COLLEGEVILLE, PA.- Internationally celebrated artist George R. Anthonisen of Bucks County , Pa. , will bequeath his entire collection of sculpture, frescoes, drawings and archival materials to the Philip and Muriel Berman Museum of Art at Ursinus College .
The extraordinary gift is being announced by the artist at this time to support the Berman Museum Expansion Campaign, which will add striking new spaces for the exhibition and study of the museum’s permanent collection, only a small portion of which can be displayed in the current facility.
“The Ursinus community is thrilled with this most generous donation,” said Ursinus President John Strassburger. “This gift will distinguish the Berman Museum ’s permanent holdings and further define our collection of modern and contemporary sculpture.”
George R. Anthonisen’s public works are in the permanent collections of the U. S. Capitol, Hall of Columns; World Health Organization in Geneva, Switzerland; New York’s Carnegie Hall; The James A. Michener Art Museum in Doylestown, Pa.; Center for Interfaith Relations, Louisville, Ky.; Please Touch Museum, Philadelphia; Pennsylvania Academy of Music, Lancaster, Pa. and more than two dozen other sites. Most recently his work was featured at Yale University and in the exhibition, Life in Bronze: The Sculpture of George Anthonisen, in The Cooley Gallery, Old Lyme, Conn.
The sculptor has had a warm relationship with Ursinus College , noted Lisa Tremper Hanover, Berman Museum director. The Berman Museum of Art showed a major exhibition of Anthonisen’s work in 1996: The Compassionate Spirit, Sculpture and Fresco by George R. Anthonisen, showcased the artist’s working method and offered the opportunity for the artist to interact with students, faculty, and the museum audience in meaningful ways.
In addition, his major bas relief, Promise/Anthem (1998) a commemorative two-panel sculpture commissioned by the Ursinus College War Years Classes of 1942-1949, and the U.S. Navy V-12 and V-5 units, is displayed in the Ursinus Wismer student center.
According to Anthonisen, the Berman Museum “brings together artists, students, faculty and visitors to explore and interact with its exhibitions, whether abstract or realistic.”
Anthonisen’s work has been variously described as humanist and abstract, and overall, it communicates a wide spectrum of human emotion. He has said that “the role of an artist is to put forward ideas that are in conflict; an artist must see both sides of an issue and bring it to life.
“The body of my work relates directly to my concern for the human family. My sculpture and fresco examine our relationship to ourselves and to our fellow humans,” said Anthonisen.
Anthonisen is well known for his stirring sculpture, I Set Before You This Day (1982-87), a series of nine figures showing intimate and intense reactions to the Holocaust, an edition of which is included in the gift to Ursinus. Also included are editions of Creation (1981); Caryatid (1992-1994); Meditation (1994-1995); and Give Us Grace (1995-1996). Anthonisen’s gift will complement the college’s collection of more than 40 contemporary, large scale sculptures sited on the campus.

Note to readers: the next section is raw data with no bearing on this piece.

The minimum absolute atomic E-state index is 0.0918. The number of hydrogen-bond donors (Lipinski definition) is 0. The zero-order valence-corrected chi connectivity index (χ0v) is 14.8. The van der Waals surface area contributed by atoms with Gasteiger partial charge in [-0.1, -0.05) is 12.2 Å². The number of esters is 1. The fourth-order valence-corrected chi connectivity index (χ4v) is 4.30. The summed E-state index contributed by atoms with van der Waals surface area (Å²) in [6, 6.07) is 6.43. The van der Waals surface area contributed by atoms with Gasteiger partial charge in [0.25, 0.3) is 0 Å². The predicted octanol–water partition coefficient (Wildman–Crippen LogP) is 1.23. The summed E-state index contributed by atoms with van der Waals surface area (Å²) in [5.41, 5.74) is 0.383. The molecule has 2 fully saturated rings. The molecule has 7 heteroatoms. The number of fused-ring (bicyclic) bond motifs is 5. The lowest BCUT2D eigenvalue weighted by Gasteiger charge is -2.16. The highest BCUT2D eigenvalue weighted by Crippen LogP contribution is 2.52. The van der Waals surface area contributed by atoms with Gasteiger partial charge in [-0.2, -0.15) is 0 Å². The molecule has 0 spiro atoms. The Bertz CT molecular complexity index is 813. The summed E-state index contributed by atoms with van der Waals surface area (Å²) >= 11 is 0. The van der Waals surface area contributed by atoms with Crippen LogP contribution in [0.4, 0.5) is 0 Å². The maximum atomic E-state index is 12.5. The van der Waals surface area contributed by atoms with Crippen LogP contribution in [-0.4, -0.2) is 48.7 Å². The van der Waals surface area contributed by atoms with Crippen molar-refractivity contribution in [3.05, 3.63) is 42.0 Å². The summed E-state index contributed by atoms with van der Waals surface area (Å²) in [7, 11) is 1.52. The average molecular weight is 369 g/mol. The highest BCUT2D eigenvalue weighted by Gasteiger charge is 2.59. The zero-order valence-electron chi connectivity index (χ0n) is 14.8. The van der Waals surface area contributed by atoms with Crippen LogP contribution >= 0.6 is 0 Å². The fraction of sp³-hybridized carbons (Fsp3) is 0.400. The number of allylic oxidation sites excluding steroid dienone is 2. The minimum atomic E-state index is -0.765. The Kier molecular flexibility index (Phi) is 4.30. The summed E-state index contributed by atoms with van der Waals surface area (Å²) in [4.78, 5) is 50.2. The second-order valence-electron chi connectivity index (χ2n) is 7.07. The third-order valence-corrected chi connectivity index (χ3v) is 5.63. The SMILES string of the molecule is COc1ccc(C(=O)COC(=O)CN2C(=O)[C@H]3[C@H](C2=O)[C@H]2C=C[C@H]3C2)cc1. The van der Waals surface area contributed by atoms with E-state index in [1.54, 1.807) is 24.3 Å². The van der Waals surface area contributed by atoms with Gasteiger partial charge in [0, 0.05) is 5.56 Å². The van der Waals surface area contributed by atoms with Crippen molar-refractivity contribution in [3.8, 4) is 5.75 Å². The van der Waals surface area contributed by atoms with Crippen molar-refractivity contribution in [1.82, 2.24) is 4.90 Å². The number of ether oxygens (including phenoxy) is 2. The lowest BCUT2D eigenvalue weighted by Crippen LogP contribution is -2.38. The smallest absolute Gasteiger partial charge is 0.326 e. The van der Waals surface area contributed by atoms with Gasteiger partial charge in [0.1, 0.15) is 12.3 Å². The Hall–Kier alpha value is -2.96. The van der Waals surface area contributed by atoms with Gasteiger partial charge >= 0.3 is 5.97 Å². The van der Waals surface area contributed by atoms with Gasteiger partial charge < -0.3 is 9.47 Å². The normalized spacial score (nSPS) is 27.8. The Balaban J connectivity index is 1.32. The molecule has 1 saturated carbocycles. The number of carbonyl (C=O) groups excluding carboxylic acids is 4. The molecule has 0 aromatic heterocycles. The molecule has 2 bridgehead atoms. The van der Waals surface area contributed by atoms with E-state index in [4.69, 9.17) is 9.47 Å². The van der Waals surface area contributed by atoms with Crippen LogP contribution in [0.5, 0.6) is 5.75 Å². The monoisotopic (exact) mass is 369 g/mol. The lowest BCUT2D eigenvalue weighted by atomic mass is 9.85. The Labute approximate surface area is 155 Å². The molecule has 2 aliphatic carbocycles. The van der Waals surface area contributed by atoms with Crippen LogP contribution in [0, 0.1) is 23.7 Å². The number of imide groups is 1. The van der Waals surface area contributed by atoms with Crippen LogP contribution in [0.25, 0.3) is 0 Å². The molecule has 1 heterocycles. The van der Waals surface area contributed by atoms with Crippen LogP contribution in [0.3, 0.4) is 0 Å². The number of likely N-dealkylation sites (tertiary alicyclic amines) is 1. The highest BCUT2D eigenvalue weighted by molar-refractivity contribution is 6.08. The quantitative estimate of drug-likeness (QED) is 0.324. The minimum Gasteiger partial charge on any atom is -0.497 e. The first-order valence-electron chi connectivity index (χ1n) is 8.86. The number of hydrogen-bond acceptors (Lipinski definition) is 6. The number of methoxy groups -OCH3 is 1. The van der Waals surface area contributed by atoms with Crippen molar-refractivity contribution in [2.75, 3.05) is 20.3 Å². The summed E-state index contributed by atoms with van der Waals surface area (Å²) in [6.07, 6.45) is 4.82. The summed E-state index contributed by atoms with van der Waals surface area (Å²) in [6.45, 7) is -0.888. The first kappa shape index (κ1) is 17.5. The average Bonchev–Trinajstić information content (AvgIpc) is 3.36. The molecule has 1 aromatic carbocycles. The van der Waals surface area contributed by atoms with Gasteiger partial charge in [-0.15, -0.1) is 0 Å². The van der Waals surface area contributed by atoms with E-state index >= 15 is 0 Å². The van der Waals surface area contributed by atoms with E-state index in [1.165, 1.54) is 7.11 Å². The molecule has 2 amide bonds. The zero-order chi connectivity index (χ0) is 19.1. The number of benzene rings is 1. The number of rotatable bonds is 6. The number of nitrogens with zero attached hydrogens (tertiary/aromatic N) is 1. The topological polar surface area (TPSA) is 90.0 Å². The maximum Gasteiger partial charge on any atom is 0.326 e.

“This is a monumental gift that will add an important figurative dimension to our Outdoor Sculpture Collection and enhance our educational mission through the context of maquettes, molds, and archival materials,” said Hanover . “The gift brings distinction to a collection that is built on securing the artistic oeuvre of significant modern sculptors and painters.”
Born in Boston in 1936, Anthonisen moved to Bucks County in 1971, where he lives with his wife, Ellen. Anthonisen earned his B.A. from the University of Vermont and studied at the National Academy of Design and the Art Students League in New York . He sculpts figurative images which he first models in clay, then casts into bronze, aluminum, stainless
steel or hydrostone. He has written that his work “combines our ancient roots with our recent past, giving validity to the present. The danger in using traditional art by itself is that it ignores the existence of the 20th and 21st centuries, but to use only the visual vocabulary of the 20th and 21 centuries (modern art) can deprive us of our history."
“Having George’s larger work on permanent view is something we hardly dared dream,” said Ellen Anthonisen. “We know this is a good fit. We have experienced first-hand how The Berman Museum works with Ursinus students and are impressed with a higher education program that truly cares for art and works diligently toward enriching each student as well as staff and administrative community by exposing them to their continually expanding collection.”
The Berman Museum of Art, known for its diverse collection and innovative educational programming, holds a notable collection of contemporary sculpture, American paintings and works on paper and folk art and 18th and 19th Century American and European paintings among its more than 3,000 notable works of art. The $7 million campaign for the expansion and renovation has support from the college’s Trustees, Museum Art Advisory Board, alumni, parents, friends and corporate partners. In addition, The Philip and Muriel Berman Foundation has made a $1 million commitment to the expansion; and the Pew Trusts have committed $350,000 in a challenge grant to add the 3,000 square feet of gallery and teaching space.
The museum is accredited by the American Association of Museums. Exhibitions and programs are funded in part by a grant from the Pennsylvania Council on the Arts.
Ursinus College is a highly selective, independent coeducational liberal arts college located on a scenic, wooded 170-acre campus, 28 miles from Center City Philadelphia. The college is one of only 8 percent of U.S. Colleges to possess a chapter of Phi Beta Kappa. Its web site is located at www.ursinus.edu.